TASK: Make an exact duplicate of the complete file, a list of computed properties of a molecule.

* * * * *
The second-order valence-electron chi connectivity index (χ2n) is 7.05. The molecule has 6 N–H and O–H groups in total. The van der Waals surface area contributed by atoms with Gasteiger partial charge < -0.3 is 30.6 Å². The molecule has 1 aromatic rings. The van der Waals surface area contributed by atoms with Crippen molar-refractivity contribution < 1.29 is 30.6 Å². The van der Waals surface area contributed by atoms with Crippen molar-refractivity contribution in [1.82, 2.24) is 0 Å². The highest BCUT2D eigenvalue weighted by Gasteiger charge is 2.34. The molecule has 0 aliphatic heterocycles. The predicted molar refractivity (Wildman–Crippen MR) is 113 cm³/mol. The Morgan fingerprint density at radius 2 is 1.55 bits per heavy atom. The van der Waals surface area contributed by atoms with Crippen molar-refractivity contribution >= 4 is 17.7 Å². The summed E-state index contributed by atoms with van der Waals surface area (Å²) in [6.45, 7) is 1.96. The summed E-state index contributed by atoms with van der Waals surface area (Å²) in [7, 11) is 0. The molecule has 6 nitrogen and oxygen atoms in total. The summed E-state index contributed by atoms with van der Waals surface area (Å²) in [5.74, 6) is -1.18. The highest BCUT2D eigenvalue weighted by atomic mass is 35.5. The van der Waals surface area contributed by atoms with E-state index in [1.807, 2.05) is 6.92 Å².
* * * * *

The second-order valence-electron chi connectivity index (χ2n) is 7.05. The molecule has 6 N–H and O–H groups in total. The van der Waals surface area contributed by atoms with Gasteiger partial charge < -0.3 is 30.6 Å². The molecule has 1 aromatic rings. The van der Waals surface area contributed by atoms with Crippen molar-refractivity contribution < 1.29 is 30.6 Å². The van der Waals surface area contributed by atoms with Crippen molar-refractivity contribution in [1.82, 2.24) is 0 Å². The highest BCUT2D eigenvalue weighted by Gasteiger charge is 2.34. The molecule has 0 aliphatic heterocycles. The predicted molar refractivity (Wildman–Crippen MR) is 113 cm³/mol. The Morgan fingerprint density at radius 2 is 1.55 bits per heavy atom. The van der Waals surface area contributed by atoms with Crippen molar-refractivity contribution >= 4 is 17.7 Å². The summed E-state index contributed by atoms with van der Waals surface area (Å²) in [6.45, 7) is 1.96. The summed E-state index contributed by atoms with van der Waals surface area (Å²) in [7, 11) is 0. The molecule has 6 nitrogen and oxygen atoms in total. The summed E-state index contributed by atoms with van der Waals surface area (Å²) in [5.74, 6) is -1.18. The highest BCUT2D eigenvalue weighted by atomic mass is 35.5. The van der Waals surface area contributed by atoms with E-state index in [1.807, 2.05) is 6.92 Å².